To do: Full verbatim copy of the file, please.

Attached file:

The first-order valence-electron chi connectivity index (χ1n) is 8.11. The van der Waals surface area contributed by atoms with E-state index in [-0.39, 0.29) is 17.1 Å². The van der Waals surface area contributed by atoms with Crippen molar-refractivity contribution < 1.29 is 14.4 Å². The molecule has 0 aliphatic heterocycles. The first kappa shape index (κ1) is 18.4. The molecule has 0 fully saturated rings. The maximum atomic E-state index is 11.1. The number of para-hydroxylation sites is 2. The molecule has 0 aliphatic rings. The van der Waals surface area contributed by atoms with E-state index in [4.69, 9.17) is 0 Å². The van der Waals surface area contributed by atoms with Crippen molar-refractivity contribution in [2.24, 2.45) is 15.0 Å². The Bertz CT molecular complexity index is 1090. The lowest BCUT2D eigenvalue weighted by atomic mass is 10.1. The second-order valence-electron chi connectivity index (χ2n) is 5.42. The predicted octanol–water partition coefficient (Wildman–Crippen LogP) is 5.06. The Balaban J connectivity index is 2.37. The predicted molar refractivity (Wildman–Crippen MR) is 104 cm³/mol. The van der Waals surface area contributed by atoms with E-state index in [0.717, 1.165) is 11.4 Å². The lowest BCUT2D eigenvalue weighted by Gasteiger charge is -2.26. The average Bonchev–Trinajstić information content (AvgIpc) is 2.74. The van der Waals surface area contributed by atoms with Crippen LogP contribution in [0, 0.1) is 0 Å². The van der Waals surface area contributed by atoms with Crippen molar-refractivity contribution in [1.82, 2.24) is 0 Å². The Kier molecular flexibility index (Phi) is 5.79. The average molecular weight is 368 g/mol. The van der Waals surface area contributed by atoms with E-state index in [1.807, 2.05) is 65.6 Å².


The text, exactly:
The first-order valence-electron chi connectivity index (χ1n) is 8.11. The van der Waals surface area contributed by atoms with E-state index in [-0.39, 0.29) is 17.1 Å². The van der Waals surface area contributed by atoms with Crippen molar-refractivity contribution < 1.29 is 14.4 Å². The molecule has 0 aliphatic heterocycles. The first kappa shape index (κ1) is 18.4. The molecule has 0 fully saturated rings. The maximum atomic E-state index is 11.1. The number of para-hydroxylation sites is 2. The molecule has 0 aliphatic rings. The van der Waals surface area contributed by atoms with E-state index in [4.69, 9.17) is 0 Å². The van der Waals surface area contributed by atoms with Crippen molar-refractivity contribution in [2.24, 2.45) is 15.0 Å². The Bertz CT molecular complexity index is 1090. The lowest BCUT2D eigenvalue weighted by atomic mass is 10.1. The second-order valence-electron chi connectivity index (χ2n) is 5.42. The predicted octanol–water partition coefficient (Wildman–Crippen LogP) is 5.06. The Balaban J connectivity index is 2.37. The predicted molar refractivity (Wildman–Crippen MR) is 104 cm³/mol. The van der Waals surface area contributed by atoms with E-state index in [0.717, 1.165) is 11.4 Å². The lowest BCUT2D eigenvalue weighted by Gasteiger charge is -2.26. The average Bonchev–Trinajstić information content (AvgIpc) is 2.74. The van der Waals surface area contributed by atoms with Crippen LogP contribution in [0, 0.1) is 0 Å². The van der Waals surface area contributed by atoms with Crippen molar-refractivity contribution in [1.82, 2.24) is 0 Å². The Kier molecular flexibility index (Phi) is 5.79. The average molecular weight is 368 g/mol. The van der Waals surface area contributed by atoms with E-state index in [1.807, 2.05) is 65.6 Å².